Small fiber neuropathy (SFN) is a common condition affecting thinly myelinated Aδ and unmyelinated C fibers, often resulting in excruciating pain and dysautonomia. SFN has been associated with several conditions, but a significant number of cases have no discernible cause. Recent genetic studies have identified potentially pathogenic gain-of-function mutations in several the pore-forming voltage-gated sodium channel α subunits (NaVs) in a subset of patients with SFN, but the auxiliary sodium channel β subunits have been less implicated in the development of the disease. β subunits modulate NaV trafficking and gating, and several mutations have been linked to epilepsy and cardiac dysfunction. Recently, we provided the first evidence for the contribution of a mutation in the β2-subunit to pain in human painful diabetic neuropathy. Here, we provide the first evidence for the involvement of a sodium channel β subunit mutation in the pathogenesis of SFN with no other known causes. We show, through current-clamp analysis, that the newly-identified Y69H variant of the β2 subunit induces neuronal hyperexcitability in dorsal root ganglion neurons, lowering the threshold for action potential firing and allowing for increased repetitive action potential spiking. Underlying the hyperexcitability induced by the β2-Y69H variant, we demonstrate an upregulation in tetrodotoxin-sensitive, but not tetrodotoxin-resistant sodium currents. This provides the first evidence for the involvement of β2 subunits in SFN and strengthens the link between sodium channel β subunits and the development of neuropathic pain in humans.

A novel gain-of-function sodium channel b2 subunit mutation in idiopathic small fiber neuropathy / M. Alsaloum, J.I.R. Labau, D. Sosniak, P. Zhao, R. Almomani, M. Gerrits, J.G.J. Hoeijmakers, G. Lauria, C.G. Faber, S.G. Waxman, S. Dib-Hajj. - In: JOURNAL OF NEUROPHYSIOLOGY. - ISSN 0022-3077. - 126:3(2021), pp. 827-839. [10.1152/jn.00184.2021]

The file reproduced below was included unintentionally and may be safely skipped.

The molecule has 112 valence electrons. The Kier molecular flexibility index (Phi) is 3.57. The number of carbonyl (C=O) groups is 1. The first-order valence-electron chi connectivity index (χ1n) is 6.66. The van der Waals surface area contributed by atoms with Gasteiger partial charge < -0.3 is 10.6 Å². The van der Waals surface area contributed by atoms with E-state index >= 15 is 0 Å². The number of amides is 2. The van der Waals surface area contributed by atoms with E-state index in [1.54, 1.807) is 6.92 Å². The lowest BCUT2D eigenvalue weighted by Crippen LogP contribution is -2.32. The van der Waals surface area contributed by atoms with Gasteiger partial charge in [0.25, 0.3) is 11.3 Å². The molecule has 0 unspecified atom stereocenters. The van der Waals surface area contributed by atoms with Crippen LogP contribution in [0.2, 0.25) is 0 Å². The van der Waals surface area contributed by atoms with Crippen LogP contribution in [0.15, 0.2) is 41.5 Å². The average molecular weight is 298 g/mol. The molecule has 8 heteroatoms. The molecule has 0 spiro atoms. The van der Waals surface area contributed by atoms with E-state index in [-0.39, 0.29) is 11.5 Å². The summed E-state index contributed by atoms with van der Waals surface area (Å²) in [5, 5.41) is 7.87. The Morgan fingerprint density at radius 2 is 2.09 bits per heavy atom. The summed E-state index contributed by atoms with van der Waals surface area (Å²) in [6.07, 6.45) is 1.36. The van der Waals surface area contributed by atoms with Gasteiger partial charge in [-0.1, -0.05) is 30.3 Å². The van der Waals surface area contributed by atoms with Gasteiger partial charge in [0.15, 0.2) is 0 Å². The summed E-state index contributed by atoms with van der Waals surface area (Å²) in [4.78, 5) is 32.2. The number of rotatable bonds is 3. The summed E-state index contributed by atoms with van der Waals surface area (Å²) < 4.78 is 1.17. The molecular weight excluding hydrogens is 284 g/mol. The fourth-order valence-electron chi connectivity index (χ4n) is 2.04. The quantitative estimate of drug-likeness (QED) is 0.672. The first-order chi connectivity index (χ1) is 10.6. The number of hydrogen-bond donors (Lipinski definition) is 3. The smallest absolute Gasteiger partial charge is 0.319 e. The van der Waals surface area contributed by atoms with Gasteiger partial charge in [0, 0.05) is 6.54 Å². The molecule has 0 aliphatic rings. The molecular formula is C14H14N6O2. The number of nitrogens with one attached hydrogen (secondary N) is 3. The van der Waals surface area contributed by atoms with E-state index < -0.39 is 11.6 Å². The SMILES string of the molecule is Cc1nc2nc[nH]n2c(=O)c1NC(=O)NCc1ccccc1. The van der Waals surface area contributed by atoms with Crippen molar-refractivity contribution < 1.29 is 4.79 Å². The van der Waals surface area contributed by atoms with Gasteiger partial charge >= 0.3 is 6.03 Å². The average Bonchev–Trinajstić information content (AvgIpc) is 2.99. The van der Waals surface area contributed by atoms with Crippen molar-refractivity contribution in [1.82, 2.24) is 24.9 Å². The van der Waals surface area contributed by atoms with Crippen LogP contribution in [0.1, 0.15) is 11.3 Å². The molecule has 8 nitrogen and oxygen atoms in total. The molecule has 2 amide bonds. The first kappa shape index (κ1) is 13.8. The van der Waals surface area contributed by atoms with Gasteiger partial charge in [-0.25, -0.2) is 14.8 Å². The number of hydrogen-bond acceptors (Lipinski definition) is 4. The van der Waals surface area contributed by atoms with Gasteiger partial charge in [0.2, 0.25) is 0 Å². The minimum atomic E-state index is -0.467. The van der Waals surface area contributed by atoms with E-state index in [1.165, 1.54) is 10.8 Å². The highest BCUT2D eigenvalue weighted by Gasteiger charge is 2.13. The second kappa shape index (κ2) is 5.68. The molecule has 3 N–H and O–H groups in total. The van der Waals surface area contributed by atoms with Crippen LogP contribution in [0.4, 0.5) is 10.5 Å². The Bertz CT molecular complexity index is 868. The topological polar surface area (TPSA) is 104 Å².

A novel gain-of-function sodium channel b2 subunit mutation in idiopathic small fiber neuropathy

G. Lauria;
2021

Abstract

Small fiber neuropathy (SFN) is a common condition affecting thinly myelinated Aδ and unmyelinated C fibers, often resulting in excruciating pain and dysautonomia. SFN has been associated with several conditions, but a significant number of cases have no discernible cause. Recent genetic studies have identified potentially pathogenic gain-of-function mutations in several the pore-forming voltage-gated sodium channel α subunits (NaVs) in a subset of patients with SFN, but the auxiliary sodium channel β subunits have been less implicated in the development of the disease. β subunits modulate NaV trafficking and gating, and several mutations have been linked to epilepsy and cardiac dysfunction. Recently, we provided the first evidence for the contribution of a mutation in the β2-subunit to pain in human painful diabetic neuropathy. Here, we provide the first evidence for the involvement of a sodium channel β subunit mutation in the pathogenesis of SFN with no other known causes. We show, through current-clamp analysis, that the newly-identified Y69H variant of the β2 subunit induces neuronal hyperexcitability in dorsal root ganglion neurons, lowering the threshold for action potential firing and allowing for increased repetitive action potential spiking. Underlying the hyperexcitability induced by the β2-Y69H variant, we demonstrate an upregulation in tetrodotoxin-sensitive, but not tetrodotoxin-resistant sodium currents. This provides the first evidence for the involvement of β2 subunits in SFN and strengthens the link between sodium channel β subunits and the development of neuropathic pain in humans.
B 2 subunit; Small fiber neuropathy (SFN); Sodium channel b subunits; Tetrodotoxin-sensitive voltage-gated sodium channels; Voltage-gated sodium (Nav) channels
Settore MED/26 - Neurologia
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Utilizza questo identificativo per citare o creare un link a questo documento: http://hdl.handle.net/2434/862531
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